We are facing a cost of living crisis which has no precedent in living memory; climate change has gone from something conceptual to a a series of horrifying experiences for people; Covid-19 has shown to us just how vulnerable we are to invisible threats; AI and technology disruption are not only set to claim our livelihoods but are causing us to question the nature of what being human really involves. A term that is gaining ground as a means to describe this is the polycrisis: interacting crises that result in harms greater than the sum that the crises would produce in isolation.
While the economic and political implications of this have been much discussed, there is less focus on the way in which this impacts people and how we think, feel and behave. The challenge is that we have little, if any precedents that we can draw on. All this points to the way we are having to get using to living in a very new way, one that has been described as ‘Liquid Times’, where thinking, planning, and acting are no longer helping us in the way they did in the past.
Our environment is in a constant state of change, we are operating without fixed, solid patterns. We can no longer rely on the beliefs that were a feature of our relatively stable and more certain past (compared to where we find ourselves today, at least for recent generations). Instead, we need to learn to live a life of ‘walking on quicksand’, adapting constantly to rapid change.
How this follows through into our psychology is something that we have been seeking to understand at Ipsos, identifying a number of key themes, and drawing on the work of social scientists to inform our thinking:
In ancient Rome, the phrase Memento Mori was whispered by slaves who accompanied army generals on victory parades so they could be reminded of their own mortality, and prevent them from being taken over by hubris.
The environment we are in has meant that we no longer need to be reminded of our mortality: Terror Management Theory is the principle that awareness of the inevitability of death gives rise to an existential terror.
We seek to avoid or at least reduce this terror through a ‘buffering system’ of beliefs that provide us with answers to the big questions about life beyond the everyday.
This means that people are increasingly looking for an understanding and explanations that are not readily supplied by science alone.
Our nature of being, our place in the world, our connection with our ancestors but also with those that come after us shapes the way we live in this world, these are things that occupy us. The meaning of life is a question much more likely to be on our minds which is then shaping what we do – is this job really how I want my life to be about? We see this manifesting itself through themes such as ‘The Great Resignation’ and ‘quiet quitting’.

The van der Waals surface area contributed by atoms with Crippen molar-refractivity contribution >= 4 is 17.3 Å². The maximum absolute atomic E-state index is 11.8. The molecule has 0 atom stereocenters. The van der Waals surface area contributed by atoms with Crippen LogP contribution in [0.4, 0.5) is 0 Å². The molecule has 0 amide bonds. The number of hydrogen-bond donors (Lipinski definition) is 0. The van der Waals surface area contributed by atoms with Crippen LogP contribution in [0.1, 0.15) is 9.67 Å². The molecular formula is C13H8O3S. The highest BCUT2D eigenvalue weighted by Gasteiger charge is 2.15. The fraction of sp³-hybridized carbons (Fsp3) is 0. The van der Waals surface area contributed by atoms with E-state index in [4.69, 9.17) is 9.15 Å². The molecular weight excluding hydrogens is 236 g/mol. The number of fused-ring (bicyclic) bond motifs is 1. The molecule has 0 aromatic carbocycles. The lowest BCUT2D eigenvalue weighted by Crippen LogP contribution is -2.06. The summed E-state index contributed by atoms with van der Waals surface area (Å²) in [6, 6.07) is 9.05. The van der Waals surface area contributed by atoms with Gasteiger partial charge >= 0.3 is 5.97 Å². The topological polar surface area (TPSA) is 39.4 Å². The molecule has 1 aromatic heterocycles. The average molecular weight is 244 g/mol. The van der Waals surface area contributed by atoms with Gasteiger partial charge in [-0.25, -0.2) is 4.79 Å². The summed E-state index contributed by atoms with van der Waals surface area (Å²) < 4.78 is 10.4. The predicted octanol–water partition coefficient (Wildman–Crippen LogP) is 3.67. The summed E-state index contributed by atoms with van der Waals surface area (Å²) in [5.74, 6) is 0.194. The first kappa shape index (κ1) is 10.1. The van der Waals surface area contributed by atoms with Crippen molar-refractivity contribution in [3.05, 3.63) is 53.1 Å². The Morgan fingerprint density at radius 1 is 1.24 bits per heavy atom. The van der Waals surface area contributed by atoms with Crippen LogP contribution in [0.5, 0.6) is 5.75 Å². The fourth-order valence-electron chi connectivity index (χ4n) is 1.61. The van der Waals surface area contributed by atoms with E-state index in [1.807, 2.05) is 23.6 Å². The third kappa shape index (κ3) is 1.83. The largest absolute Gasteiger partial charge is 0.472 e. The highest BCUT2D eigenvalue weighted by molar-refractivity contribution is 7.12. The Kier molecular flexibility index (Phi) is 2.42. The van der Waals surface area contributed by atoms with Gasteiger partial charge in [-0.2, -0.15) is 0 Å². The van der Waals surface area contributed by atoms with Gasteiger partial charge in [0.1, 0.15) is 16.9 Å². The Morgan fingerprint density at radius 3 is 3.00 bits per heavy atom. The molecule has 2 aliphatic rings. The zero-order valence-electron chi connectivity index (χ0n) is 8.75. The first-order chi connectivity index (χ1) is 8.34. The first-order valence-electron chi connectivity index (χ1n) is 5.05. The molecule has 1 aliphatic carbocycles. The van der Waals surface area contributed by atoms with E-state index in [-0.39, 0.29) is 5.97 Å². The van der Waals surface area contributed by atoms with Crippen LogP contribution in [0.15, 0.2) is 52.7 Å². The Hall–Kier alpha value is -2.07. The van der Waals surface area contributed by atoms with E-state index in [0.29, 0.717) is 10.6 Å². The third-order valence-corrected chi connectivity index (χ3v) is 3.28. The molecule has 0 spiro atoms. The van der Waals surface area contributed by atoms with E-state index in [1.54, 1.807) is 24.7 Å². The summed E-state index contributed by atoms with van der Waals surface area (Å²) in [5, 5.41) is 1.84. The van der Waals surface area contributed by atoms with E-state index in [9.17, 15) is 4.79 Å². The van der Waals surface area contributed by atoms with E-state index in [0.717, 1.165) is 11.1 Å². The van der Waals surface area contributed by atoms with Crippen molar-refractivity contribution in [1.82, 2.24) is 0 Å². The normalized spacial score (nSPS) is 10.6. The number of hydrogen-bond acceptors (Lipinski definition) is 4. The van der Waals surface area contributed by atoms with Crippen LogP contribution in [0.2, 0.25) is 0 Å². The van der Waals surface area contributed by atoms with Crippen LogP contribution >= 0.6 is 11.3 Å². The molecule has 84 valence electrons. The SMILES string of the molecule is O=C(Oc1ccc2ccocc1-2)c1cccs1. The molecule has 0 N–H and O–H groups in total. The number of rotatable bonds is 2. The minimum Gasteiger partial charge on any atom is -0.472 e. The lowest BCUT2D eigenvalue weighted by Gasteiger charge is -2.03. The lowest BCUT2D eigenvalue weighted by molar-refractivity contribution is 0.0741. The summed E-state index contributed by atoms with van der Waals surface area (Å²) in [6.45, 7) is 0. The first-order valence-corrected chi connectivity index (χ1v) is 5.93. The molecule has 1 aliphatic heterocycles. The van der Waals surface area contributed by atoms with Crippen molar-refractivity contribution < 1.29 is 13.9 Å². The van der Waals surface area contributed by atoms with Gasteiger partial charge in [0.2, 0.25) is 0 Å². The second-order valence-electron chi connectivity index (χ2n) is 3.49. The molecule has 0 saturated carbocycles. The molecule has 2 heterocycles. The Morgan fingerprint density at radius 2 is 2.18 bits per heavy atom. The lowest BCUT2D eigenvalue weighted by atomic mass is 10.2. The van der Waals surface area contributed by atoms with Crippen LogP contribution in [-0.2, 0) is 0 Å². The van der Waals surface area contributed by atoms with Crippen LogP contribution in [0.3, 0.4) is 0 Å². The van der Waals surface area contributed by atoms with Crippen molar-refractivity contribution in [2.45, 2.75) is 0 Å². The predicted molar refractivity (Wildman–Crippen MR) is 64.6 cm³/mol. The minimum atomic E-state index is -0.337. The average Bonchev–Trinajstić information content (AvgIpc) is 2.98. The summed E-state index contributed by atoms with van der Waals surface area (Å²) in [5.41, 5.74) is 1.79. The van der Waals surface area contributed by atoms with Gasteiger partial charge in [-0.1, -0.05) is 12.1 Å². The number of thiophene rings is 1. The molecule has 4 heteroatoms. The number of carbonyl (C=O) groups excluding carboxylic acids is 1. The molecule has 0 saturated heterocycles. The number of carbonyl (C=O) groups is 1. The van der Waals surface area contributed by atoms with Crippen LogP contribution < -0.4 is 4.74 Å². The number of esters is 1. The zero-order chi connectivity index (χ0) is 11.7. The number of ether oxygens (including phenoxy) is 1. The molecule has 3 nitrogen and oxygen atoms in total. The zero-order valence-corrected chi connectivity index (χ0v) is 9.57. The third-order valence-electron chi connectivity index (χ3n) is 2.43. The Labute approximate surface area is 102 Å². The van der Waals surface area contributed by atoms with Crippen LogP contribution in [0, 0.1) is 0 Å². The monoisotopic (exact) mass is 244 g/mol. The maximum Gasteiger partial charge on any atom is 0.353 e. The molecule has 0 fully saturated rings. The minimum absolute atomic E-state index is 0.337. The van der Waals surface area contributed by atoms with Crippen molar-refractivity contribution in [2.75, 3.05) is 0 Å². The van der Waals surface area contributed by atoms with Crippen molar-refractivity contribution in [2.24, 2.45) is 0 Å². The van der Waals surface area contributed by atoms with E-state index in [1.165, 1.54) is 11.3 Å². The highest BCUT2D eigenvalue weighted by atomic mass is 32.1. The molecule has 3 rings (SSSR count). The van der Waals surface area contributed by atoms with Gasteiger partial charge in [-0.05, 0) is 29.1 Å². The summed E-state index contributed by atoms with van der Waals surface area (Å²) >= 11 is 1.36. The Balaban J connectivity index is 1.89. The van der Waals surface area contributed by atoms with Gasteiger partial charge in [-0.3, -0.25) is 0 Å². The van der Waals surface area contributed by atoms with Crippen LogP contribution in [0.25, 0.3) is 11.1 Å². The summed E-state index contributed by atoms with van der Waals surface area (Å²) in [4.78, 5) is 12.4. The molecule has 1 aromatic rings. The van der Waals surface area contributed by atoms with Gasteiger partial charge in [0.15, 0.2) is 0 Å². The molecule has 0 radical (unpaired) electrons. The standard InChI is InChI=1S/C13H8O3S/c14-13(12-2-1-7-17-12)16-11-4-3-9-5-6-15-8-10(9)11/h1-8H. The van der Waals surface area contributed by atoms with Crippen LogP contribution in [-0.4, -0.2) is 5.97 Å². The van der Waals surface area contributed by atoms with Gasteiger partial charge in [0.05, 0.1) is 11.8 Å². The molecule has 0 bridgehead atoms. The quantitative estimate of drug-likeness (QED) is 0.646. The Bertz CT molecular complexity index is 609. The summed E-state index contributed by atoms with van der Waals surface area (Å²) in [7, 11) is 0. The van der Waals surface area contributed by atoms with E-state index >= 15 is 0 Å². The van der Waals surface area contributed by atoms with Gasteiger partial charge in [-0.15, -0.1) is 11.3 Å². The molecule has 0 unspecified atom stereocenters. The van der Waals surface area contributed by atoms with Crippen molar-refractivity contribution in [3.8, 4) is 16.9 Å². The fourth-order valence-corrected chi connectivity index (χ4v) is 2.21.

This sense of fear is central to ways in which we can see people are seeking safety through protection. This might be improved welfare, worker representation for secure employment and social support mechanisms to assist those that are victims of the polycrisis environment.
Whereas the overarching focus for many people in the last three decades has been how to grow and optimise, it is now about safety and protection. For people to live well they want security in the face of dangers to the natural environment, viral risks, food supply, energy availability and healthcare access.
Throughout history, protection of the communities we live in has come from a sense of fear that comes with risks to our safe habitat. We saw the way this sprang up with the pandemic where there was a resurfacing of a sense of public duty and solidarity, meaning the vast majority of the population was willing to comply with restrictive public health safeguards to protect ourselves and others in the face of existential risks. At its peak 78% of people in Great Britain said they were completely or nearly following the government coronavirus rules all the time.
While the polycrises that are buffeting us are often global, the political bodies and mechanisms that will actually protect us are frequently local. This has potential to create a new-found respect for local and national identities and to the local mechanisms that offer us this protection. We have seen a resurgence of interest in the way local communities, with strong attachments to place and tradition, are self-organising to not only provide support but also a political voice to those that have arguably not had their voices heard. This suggests that the way we think of place and how the psychology of our social identities are woven into this is something that both ends of the political spectrum will be increasingly engaged in.